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Colorado University Commission Recommends Diversity Support

Colorado University Commission Recommends Diversity Support 


      Stricter policies for those who commit racist acts of intolerance are needed while University of Colorado-Boulder’s highest leadership needs to express outrage when these incidents happen as part of a strategy to increase diversity at the school, a panel studying the issue recommended last week.

      The draft report by the Blue Ribbon Commission also recommends additional funding for programs to retain and help minority students graduate, and possibly loosening admission standards that could be a barrier to the relatively low percentage of minorities who apply.

      That recommendation calls for studying ways to utilize a “window” that allows admission for students who fall below the 103 index standard, which is calculated from test scores (ACT or SAT) and high school grade point average or class rank. A GED score of 55 or higher on the 1988 version or 550 on the 2002 version also counts as an equivalent standard, according to the Colorado Commission on Higher Education, which sets the criteria.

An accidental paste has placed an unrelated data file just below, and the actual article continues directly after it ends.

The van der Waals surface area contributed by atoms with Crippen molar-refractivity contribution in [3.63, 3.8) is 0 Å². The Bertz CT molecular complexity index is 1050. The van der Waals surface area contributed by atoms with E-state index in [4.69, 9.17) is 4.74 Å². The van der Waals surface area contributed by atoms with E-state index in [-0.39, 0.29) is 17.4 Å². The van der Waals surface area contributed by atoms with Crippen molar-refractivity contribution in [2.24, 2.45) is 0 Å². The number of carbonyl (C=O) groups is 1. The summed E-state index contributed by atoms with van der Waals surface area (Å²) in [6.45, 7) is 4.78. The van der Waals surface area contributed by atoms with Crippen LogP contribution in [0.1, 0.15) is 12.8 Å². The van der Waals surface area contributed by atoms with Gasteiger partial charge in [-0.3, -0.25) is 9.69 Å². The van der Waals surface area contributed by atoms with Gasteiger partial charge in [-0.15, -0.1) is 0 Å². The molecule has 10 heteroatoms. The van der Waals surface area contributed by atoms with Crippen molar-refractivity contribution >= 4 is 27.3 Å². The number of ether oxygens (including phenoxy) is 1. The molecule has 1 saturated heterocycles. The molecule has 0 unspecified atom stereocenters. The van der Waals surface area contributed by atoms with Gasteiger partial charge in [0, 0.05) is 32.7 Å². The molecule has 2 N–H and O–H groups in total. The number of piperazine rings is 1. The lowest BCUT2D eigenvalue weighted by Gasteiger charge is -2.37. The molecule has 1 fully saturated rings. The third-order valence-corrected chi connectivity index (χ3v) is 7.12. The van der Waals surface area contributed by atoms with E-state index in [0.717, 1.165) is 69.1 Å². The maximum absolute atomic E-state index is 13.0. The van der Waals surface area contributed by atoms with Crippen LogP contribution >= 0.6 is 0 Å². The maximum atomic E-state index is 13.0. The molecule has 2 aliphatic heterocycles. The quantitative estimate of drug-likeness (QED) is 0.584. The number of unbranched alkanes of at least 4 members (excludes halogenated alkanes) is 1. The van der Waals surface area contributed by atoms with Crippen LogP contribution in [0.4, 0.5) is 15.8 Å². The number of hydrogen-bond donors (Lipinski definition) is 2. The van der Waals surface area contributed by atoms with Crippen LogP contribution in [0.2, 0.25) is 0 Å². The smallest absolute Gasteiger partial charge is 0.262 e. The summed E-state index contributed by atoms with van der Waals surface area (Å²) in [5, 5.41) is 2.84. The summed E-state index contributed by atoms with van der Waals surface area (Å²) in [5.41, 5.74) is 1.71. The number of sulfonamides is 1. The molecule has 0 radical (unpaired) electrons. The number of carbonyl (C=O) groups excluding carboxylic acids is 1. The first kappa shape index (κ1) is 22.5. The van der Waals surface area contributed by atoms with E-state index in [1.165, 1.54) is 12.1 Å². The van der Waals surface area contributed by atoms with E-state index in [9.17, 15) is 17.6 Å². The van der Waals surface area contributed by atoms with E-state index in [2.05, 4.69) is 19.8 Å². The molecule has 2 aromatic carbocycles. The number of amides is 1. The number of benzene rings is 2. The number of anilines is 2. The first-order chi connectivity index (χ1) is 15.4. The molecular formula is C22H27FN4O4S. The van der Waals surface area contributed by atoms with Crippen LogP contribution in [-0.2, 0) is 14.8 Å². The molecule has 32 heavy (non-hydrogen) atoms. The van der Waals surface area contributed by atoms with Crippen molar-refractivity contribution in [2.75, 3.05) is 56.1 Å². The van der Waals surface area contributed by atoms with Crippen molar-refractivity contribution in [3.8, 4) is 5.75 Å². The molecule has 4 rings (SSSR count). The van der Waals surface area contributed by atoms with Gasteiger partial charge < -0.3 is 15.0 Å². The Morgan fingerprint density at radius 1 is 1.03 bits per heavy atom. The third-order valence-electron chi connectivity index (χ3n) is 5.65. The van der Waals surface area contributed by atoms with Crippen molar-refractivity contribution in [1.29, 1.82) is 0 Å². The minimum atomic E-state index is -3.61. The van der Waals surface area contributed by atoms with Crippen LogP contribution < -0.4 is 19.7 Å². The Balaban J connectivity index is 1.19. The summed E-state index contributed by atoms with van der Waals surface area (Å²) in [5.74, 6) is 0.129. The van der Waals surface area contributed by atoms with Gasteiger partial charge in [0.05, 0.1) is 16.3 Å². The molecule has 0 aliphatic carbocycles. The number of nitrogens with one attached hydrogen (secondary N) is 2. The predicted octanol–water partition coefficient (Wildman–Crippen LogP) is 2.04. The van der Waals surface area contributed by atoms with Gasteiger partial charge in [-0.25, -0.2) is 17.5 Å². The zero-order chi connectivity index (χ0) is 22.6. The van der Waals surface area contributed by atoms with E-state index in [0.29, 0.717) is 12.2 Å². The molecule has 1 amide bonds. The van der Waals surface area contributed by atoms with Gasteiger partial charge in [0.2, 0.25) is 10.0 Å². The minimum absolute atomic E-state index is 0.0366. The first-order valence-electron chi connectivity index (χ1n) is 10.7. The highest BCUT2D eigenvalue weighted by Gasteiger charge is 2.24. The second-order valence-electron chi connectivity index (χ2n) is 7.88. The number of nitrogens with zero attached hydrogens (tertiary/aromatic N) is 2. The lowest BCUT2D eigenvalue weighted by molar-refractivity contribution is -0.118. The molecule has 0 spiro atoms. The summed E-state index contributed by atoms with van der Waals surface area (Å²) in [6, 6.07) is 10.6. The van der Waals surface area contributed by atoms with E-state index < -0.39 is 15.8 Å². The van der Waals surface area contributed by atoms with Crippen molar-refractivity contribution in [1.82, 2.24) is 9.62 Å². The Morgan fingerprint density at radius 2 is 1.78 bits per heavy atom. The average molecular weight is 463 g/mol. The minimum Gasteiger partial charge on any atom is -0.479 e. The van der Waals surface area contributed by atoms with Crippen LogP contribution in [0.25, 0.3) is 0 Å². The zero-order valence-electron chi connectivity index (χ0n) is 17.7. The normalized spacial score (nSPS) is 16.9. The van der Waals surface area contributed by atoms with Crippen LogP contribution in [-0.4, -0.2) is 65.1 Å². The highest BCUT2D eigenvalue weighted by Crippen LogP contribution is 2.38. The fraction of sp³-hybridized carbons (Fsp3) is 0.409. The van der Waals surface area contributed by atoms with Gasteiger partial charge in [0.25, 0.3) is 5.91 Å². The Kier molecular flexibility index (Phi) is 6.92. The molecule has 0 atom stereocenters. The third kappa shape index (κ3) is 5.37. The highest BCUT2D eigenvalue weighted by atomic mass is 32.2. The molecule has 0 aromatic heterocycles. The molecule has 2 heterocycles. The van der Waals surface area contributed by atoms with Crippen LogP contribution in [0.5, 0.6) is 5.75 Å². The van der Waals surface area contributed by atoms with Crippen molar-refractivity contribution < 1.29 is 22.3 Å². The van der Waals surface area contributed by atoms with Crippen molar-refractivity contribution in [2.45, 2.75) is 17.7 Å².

“It is unacceptable that there are only 66 African-American students out of approximately 5,000 new freshman,” according to the preliminary report.

      University officials did not immediately return a message left after hours.

      Members of the 60-member commission, which includes 13 students, have two weeks to review the recommendations. A final draft expected by March 1 will be sent to CU President Hank Brown, CU-Boulder Chancellor Phil DiStefano and Provost Susan Avery. A response from DiStefano to Brown is due May 1.

      The commission was created by Brown partly in response to a string of several incidents that included a 20-year-old CU student suffering a broken jaw over the summer in what police said was a racially motivated attack. Two CU students face charges over a racist e-mail sent to a Hispanic cross-country runner. Other racially charged incidents on the campus are under investigation.

      Commissioners noted that only three of the nine members of the Board of Regents attended the Jan. 21 meeting that resulted in the draft.

      Regents Chairman Paul Schauer said many had scheduling conflicts.

      “You can’t give up everything just to attend university functions. That’s no reflection on the ones who weren’t there,” Schauer said.

      “When the time comes for the regents to act, we’ll act appropriately,” he added.

Associated Press

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